We have quite a few heirlooms. Probably the one I treasure most is a single-bed basket-design quilt in green and white. It was hand sewn by my great grandmother. For years we used it as a Christmas tree skirt, and the matching pillow sham lined our mantel during the holidays. When they began to look a little worn, I wrapped them up and put them away for safe-keeping.

    So many precious things come out of hiding at Christmas time: my grandmother's plate (from her "good" dishes), the water glasses my mom received as a wedding gift, the little ice-skater music box my husband bought for one of our first Christmases. They're all filled with memories!

    1. Peggy, I loved hearing about those special items handed down to you in your family and how you use them. Beautiful, especially the quilt. Very special... I was reading another blog that told how they used their heirlooms to help decorate for Christmas and now I learn that you do, too. What neat touches they must make. Except for some special tree ornaments, I don't have that many treasures I pull out just for the season. Most of my more precious items are in my china cabinet year round. But you're right, all are filled with memories!

  3. Kenda, those cups are gorgeous. This was such an informative article. I looked at and then bookmarked each link. I have quite a few small heirlooms (china, stemware and sterling), my grandfather's bookcase in which he had the complete works of Mark Twain, and also a hope chest that crossed America in a covered wagon. I could use the hope chest in one of my wagon train stories--hadn't thought of that!

    I've thought about sitting my girls and daughter-in-law down and telling them the story behind each heirloom. But it might be better to write it down.

    I'm a scrapbooker, and I wonder what will happen to my scrapbooks when I'm gone.

    When my mother died, she left behind a lot of junk, frankly. But one thing I wish I had was one of her recipe notebooks. For years, she clipped recipes out of newspapers and magazines and filled a dozen or more 3-ring binders. They weren't special, except in that they were made by her. Dad tossed them when she went into a nursing home. If I could have anything of hers now, it would be one of those notebooks.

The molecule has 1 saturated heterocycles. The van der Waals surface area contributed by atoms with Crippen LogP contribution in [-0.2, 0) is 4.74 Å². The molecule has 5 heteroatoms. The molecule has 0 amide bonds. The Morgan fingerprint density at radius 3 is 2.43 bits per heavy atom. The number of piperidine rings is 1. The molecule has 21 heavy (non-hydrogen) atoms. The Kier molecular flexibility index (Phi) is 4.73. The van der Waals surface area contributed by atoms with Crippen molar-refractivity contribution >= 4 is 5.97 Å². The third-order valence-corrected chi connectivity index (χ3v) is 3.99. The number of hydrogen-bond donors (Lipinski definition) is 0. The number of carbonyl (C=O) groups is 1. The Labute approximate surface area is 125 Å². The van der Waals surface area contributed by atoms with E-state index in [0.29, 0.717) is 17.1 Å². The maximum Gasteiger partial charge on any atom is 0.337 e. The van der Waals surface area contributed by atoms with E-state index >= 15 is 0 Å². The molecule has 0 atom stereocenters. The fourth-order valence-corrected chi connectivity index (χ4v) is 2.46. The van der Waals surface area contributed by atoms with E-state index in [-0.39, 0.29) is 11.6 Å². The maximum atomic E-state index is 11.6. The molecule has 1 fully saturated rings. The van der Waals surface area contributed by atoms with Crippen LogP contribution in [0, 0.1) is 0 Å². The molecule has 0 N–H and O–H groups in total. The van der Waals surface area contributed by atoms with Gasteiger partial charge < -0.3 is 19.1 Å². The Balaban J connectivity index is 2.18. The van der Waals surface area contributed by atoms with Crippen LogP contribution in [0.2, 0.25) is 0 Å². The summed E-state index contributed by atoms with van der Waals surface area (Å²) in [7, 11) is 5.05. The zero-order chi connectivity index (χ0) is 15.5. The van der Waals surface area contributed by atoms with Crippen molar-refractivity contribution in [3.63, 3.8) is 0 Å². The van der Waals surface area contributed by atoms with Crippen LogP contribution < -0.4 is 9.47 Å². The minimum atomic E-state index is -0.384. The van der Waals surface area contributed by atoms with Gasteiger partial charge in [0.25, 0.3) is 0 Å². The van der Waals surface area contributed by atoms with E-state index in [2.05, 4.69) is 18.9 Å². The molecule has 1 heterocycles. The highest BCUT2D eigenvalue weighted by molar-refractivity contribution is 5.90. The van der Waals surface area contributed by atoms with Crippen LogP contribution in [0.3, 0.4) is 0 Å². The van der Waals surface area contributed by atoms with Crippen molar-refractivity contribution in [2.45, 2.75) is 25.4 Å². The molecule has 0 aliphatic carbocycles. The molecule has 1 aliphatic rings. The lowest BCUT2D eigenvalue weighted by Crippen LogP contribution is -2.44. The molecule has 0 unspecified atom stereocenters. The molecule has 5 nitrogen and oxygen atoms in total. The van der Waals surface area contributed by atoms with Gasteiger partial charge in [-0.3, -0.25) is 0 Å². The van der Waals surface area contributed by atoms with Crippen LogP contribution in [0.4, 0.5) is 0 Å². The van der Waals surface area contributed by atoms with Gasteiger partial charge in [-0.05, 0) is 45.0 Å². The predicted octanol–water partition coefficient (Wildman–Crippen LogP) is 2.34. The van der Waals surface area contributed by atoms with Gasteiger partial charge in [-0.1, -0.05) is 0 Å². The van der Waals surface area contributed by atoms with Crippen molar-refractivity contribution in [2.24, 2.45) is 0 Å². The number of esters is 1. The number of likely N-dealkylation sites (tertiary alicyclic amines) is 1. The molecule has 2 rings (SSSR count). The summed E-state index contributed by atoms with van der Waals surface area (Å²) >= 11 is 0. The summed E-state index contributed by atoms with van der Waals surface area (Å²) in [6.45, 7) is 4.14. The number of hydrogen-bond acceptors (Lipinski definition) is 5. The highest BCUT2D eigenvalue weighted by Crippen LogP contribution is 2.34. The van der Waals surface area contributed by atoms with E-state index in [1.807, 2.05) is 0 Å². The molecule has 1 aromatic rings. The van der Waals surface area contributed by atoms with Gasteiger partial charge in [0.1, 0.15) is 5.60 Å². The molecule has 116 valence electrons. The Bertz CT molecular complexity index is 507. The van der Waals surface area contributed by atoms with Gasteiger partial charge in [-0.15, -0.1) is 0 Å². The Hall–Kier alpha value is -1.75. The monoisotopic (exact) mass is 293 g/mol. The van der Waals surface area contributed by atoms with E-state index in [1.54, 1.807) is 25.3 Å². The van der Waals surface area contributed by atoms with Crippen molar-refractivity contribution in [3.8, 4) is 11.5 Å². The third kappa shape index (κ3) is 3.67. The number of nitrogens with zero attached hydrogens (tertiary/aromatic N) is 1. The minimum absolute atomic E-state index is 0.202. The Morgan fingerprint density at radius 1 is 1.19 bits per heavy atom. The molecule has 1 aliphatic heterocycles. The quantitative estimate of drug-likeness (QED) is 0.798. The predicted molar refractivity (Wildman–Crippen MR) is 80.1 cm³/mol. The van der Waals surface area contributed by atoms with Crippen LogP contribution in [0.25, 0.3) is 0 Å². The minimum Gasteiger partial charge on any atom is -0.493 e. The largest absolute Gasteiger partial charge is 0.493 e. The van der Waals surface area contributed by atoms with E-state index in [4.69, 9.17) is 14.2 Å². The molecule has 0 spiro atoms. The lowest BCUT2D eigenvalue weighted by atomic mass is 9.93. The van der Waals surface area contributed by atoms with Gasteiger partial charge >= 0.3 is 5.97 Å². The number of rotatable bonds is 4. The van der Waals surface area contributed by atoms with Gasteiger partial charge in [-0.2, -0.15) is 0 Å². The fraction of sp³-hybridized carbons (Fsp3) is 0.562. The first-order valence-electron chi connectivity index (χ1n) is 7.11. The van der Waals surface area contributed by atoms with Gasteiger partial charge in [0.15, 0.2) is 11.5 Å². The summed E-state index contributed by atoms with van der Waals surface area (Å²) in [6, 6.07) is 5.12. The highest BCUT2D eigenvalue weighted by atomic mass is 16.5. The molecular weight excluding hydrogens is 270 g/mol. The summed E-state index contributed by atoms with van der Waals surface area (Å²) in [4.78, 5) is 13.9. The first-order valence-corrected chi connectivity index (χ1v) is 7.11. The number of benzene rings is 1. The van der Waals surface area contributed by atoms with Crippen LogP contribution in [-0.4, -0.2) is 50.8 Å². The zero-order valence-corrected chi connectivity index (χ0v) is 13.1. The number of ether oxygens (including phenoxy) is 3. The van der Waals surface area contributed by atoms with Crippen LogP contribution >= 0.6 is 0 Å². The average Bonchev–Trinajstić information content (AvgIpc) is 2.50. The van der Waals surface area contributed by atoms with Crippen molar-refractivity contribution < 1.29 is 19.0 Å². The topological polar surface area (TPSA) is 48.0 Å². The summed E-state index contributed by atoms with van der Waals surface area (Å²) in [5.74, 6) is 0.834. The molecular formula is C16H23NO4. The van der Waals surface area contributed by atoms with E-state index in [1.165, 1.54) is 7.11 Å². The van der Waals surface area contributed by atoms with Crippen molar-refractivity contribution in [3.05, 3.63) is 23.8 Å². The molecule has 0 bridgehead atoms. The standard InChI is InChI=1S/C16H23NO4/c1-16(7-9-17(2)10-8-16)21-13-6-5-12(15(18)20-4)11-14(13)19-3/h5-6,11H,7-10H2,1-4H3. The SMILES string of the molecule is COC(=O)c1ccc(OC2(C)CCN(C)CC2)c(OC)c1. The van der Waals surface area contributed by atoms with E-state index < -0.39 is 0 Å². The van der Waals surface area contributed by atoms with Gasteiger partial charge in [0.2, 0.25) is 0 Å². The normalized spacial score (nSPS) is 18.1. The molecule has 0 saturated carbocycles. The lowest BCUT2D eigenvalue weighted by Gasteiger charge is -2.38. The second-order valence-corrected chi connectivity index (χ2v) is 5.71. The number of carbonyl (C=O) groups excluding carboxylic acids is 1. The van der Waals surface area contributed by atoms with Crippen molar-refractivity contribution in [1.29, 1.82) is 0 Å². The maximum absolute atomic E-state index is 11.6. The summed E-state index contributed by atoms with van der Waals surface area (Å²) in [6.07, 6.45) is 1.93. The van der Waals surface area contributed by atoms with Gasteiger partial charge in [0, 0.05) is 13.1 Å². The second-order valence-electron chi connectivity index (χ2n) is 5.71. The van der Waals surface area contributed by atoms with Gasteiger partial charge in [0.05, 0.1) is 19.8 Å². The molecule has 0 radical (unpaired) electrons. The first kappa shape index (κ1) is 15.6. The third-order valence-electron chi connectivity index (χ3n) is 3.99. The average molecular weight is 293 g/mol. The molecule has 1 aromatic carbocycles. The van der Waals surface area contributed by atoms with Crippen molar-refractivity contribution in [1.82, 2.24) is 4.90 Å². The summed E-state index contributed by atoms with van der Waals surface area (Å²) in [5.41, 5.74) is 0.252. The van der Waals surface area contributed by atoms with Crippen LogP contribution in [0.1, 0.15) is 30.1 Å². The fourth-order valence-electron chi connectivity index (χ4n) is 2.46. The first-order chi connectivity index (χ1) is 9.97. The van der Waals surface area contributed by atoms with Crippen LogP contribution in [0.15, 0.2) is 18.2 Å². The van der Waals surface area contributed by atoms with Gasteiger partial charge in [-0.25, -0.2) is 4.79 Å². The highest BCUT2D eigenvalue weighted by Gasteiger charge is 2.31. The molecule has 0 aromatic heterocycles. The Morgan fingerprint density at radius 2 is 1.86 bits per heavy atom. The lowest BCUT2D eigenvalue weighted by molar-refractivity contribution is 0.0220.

But I do have a number of other things she owned, including a set of sterling silver and some stemware and candy dishes, etc.

    By the way, I am ready to start blogging again and in fact, I wrote a post yesterday for the Insecure Writer's Support Group. I have returned to my original blog. If you click my name, I think it will take you there. Otherwise, it's

    Happy holidays, and best wishes for 2018.

    1. Cathy, so good to see you again and glad to know you are back to blogging again. We've had a number of good conversations through the years :-) I'm also glad to know that the idea of heirlooms has spurred you to thinking how you can use yours in your stories, especially that hope chest. What a family treasure it must be! I'm with you about trying to pass on our stories to our kids. I've thought of taping notes to some of the things of interest telling their stories, but haven't done it yet. And your scrapbooks? They are recorded history in themselves--think of the future generations that will cherish them!

      Wishing you a Merry Christmas, too, and a new year filled with lots of writing and family blessings.